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Shiki – 15

November 13, 2010

Once again Shiki fakes us out with the previous episode’s preview – this was definitely more a Toshio episode rather than the Seishin one we were expecting!  After last weeks horrific events, episode 15 feels a bit dull in comparison, but there are some extremely interesting developments – we’re definitely setting up for the counterattack!

The rift between Toshio and Seishin is well and truly irreparable at this point.  Seishin takes in the gory scene of a blood splattered Toshio and a staked Kyoko, and can’t even speak he’s so disgusted and angry.  Toshio’s defense is that there was nothing else he could do – Kyoko had turned into a shiki and there is no other way to put an end to those abhorrent creatures, but Seishin still sees the shiki as living beings rather than complete monsters so he can’t condone Toshio’s actions – these two have extremely different mindsets at this stage.  Seishin is still content to sit on his heels, he has shown absolutely no inclination to fight back.  Even when its clear that someone (probably Sunako) has been in his room and gone through his story annotating the margins, Seishin seems more likely to turn inwards and angonise rather than go out and get answers for himself.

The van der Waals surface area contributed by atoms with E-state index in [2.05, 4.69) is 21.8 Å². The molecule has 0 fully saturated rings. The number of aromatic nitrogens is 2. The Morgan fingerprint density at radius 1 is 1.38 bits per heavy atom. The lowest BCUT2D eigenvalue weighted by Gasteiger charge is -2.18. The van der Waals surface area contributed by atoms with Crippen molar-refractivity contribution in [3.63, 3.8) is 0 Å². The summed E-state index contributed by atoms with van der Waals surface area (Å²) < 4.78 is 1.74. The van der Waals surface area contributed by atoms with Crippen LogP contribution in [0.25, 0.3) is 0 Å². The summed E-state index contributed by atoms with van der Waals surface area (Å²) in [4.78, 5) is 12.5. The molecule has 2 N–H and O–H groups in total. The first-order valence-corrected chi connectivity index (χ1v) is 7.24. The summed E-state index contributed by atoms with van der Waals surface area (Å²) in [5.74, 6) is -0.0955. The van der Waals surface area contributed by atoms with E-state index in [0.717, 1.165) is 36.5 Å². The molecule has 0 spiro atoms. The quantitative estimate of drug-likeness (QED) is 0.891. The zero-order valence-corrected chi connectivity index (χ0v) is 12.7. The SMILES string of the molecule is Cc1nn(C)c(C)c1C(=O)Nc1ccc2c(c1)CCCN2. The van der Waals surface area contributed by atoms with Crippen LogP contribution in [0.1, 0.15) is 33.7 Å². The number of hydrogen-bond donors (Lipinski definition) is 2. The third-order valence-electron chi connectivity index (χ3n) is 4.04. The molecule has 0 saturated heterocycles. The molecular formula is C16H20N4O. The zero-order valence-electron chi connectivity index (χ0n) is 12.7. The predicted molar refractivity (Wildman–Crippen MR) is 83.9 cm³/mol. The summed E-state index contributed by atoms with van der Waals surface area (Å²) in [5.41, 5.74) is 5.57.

We still have no clue why he attempted suicide, but we do get a bit more on Seishin’s mentality this week – the key notion is that he doesn’t want to kill anything, be that humans or any other living creature.  When you consider that Seishin is a buddhist monk this makes a lot of sense, respecting the sanctity of all forms of life is a key tenet in the buddhist faith after all.  It still begs the question of why Seishin attempted suicide if he feels so strongly about respecting life, but he does say that perhaps he had no real reason to try to kill himself back then.  Since he obviously survived (and didn’t slash his wrist properly to begin with) perhaps his action could be construed as a cry for help rather than any meaningful attempt on his own life?  As the notes left on his story state, a death can not be considered murder if there is no intent to kill – a suicide without intent will not succeed.  I do hope we get more on Muroi’s backstory soon though, as a protagonist he is sorely lacking any depth or determination at the moment.